Many years ago, when I undertook my teaching qualification, I incorporated group work into my lesson planning. Discussion and dialogue were central to teaching English but the students in my all boys’ secondary school were generally reluctant to air their views on Langston Hughes or Robert Frost in front of peers. Equally, they struggled to grasp concepts or ideas in isolation.
Group work felt a natural solution to this problem, ensuring that the boys identified, discussed and presented themes in smaller and more personal settings. I still contended with reluctant participants but it did elicit the dialogue that English teachers wish to generate when coming to grips with a new text. I also believed that group work created a more cohesive and collaborative environment: if they were going to suffer by getting up in front of the class and presenting to peers, at least they suffered in solidarity. They had to work together to ensure that they met the brief.
All of this leads me to say that as much as I loved using group work as a teacher, I’ve not yet met a person who will admit to liking group work. This includes myself. I think there is a natural inclination to panic at the thought that your success or failure will be, to a certain extent, out of your hands and reliant on the actions of others.
I believe this is a particularly difficult adjustment for online learners. As Palloff (2003) has stated, successful online learners tend to display high levels of self-efficacy along with an appreciation for the ability to learn flexibly and autonomously. Group work represents the antithesis to all of this; dependence on others is essential and autonomy is impossible.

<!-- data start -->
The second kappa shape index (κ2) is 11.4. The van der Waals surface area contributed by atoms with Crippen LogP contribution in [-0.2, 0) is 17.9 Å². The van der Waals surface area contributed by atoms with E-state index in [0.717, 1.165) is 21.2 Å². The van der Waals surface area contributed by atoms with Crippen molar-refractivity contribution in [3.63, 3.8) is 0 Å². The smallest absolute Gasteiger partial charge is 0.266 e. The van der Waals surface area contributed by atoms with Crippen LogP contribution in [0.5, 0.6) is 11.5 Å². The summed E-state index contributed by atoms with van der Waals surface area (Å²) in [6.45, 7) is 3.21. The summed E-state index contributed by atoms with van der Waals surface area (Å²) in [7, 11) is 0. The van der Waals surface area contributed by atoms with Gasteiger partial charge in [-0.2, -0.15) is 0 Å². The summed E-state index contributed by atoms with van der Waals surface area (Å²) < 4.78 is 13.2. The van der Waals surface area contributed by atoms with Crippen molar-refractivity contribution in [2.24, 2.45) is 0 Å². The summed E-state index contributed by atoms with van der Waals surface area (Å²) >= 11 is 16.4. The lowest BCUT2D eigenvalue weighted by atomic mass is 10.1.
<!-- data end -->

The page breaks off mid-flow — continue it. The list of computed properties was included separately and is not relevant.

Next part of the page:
In SBOSE this term, I worked as part of a group of four to deliver an online unit on supporting the online learner to our peers. Working with my fellow group members was a rewarding experience. We all contributed to the assignment and our different strengths became an asset. I left the project, as stressful as it was, with a sense of being valued by my peers and valuing the part they played in turn.
Still, the problems that arise in group work are difficult to ignore. Key issues include barriers to collaboration, the differing degrees of commitment and contribution of group members as well as issues around group leadership. Conflict between different personalities or approaches can be detrimental. However, this is all part of the process, as we are to understand it: after all, collaboration and the ability to navigate conflict doesn’t end when we leave the classroom. We contend with these issues in the workplace.
In their study of group work in an online environment, Chang and Kang (2016) include these more commonplace group work issues along with factors that are exacerbated in the online environment, including problems with communication and coordination and, more specifically, around the best way to create touchpoints online and asynchronously. Although I feel that our group navigated these issues well, through a series of synchronous meetings and interim communication through Teams, I suspect other online learners have found these aspects of online group work particularly challenging. Online learners are often balancing a host of other commitments which is why they’ve chosen the online environment (Palloff, 2003). Clashing diaries are only one such issue we faced in our group.